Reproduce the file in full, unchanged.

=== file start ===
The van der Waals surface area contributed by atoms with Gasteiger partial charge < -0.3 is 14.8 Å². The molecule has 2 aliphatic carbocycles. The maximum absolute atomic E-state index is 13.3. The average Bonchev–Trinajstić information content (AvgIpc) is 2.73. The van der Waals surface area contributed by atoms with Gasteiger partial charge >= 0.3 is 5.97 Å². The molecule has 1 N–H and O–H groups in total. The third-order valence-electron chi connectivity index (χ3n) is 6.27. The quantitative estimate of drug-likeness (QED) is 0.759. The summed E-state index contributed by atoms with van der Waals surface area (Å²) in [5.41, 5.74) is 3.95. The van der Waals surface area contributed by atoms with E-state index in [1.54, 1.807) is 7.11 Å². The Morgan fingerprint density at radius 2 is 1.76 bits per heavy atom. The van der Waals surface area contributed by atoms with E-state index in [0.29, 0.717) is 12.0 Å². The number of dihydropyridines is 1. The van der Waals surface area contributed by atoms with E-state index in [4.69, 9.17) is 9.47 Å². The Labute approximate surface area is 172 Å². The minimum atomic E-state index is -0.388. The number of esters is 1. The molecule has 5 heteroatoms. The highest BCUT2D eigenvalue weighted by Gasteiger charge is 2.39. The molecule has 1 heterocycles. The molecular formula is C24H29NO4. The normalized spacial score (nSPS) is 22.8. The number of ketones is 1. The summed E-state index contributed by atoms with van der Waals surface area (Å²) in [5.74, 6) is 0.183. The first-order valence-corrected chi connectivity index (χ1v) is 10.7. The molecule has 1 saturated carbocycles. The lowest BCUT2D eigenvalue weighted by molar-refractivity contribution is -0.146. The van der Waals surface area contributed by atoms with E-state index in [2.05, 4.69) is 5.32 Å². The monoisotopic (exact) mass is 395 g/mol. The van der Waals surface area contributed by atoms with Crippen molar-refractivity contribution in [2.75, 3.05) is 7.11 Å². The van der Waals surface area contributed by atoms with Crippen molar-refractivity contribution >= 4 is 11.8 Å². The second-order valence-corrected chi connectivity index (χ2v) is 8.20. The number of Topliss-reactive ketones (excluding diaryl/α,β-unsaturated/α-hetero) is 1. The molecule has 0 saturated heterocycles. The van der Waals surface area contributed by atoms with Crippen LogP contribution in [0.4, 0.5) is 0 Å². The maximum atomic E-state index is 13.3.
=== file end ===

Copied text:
The van der Waals surface area contributed by atoms with Gasteiger partial charge < -0.3 is 14.8 Å². The molecule has 2 aliphatic carbocycles. The maximum absolute atomic E-state index is 13.3. The average Bonchev–Trinajstić information content (AvgIpc) is 2.73. The van der Waals surface area contributed by atoms with Gasteiger partial charge >= 0.3 is 5.97 Å². The molecule has 1 N–H and O–H groups in total. The third-order valence-electron chi connectivity index (χ3n) is 6.27. The quantitative estimate of drug-likeness (QED) is 0.759. The summed E-state index contributed by atoms with van der Waals surface area (Å²) in [5.41, 5.74) is 3.95. The van der Waals surface area contributed by atoms with E-state index in [1.54, 1.807) is 7.11 Å². The Morgan fingerprint density at radius 2 is 1.76 bits per heavy atom. The van der Waals surface area contributed by atoms with E-state index in [0.29, 0.717) is 12.0 Å². The number of dihydropyridines is 1. The van der Waals surface area contributed by atoms with E-state index in [4.69, 9.17) is 9.47 Å². The Labute approximate surface area is 172 Å². The minimum atomic E-state index is -0.388. The number of esters is 1. The molecule has 5 heteroatoms. The highest BCUT2D eigenvalue weighted by Gasteiger charge is 2.39. The molecule has 1 heterocycles. The molecular formula is C24H29NO4. The normalized spacial score (nSPS) is 22.8. The number of ketones is 1. The summed E-state index contributed by atoms with van der Waals surface area (Å²) in [5.74, 6) is 0.183. The first-order valence-corrected chi connectivity index (χ1v) is 10.7. The molecule has 1 saturated carbocycles. The lowest BCUT2D eigenvalue weighted by molar-refractivity contribution is -0.146. The van der Waals surface area contributed by atoms with E-state index in [2.05, 4.69) is 5.32 Å². The monoisotopic (exact) mass is 395 g/mol. The van der Waals surface area contributed by atoms with Crippen molar-refractivity contribution in [2.75, 3.05) is 7.11 Å². The van der Waals surface area contributed by atoms with Crippen molar-refractivity contribution >= 4 is 11.8 Å². The second-order valence-corrected chi connectivity index (χ2v) is 8.20. The number of Topliss-reactive ketones (excluding diaryl/α,β-unsaturated/α-hetero) is 1. The molecule has 0 saturated heterocycles. The van der Waals surface area contributed by atoms with Crippen LogP contribution in [0.4, 0.5) is 0 Å². The maximum atomic E-state index is 13.3.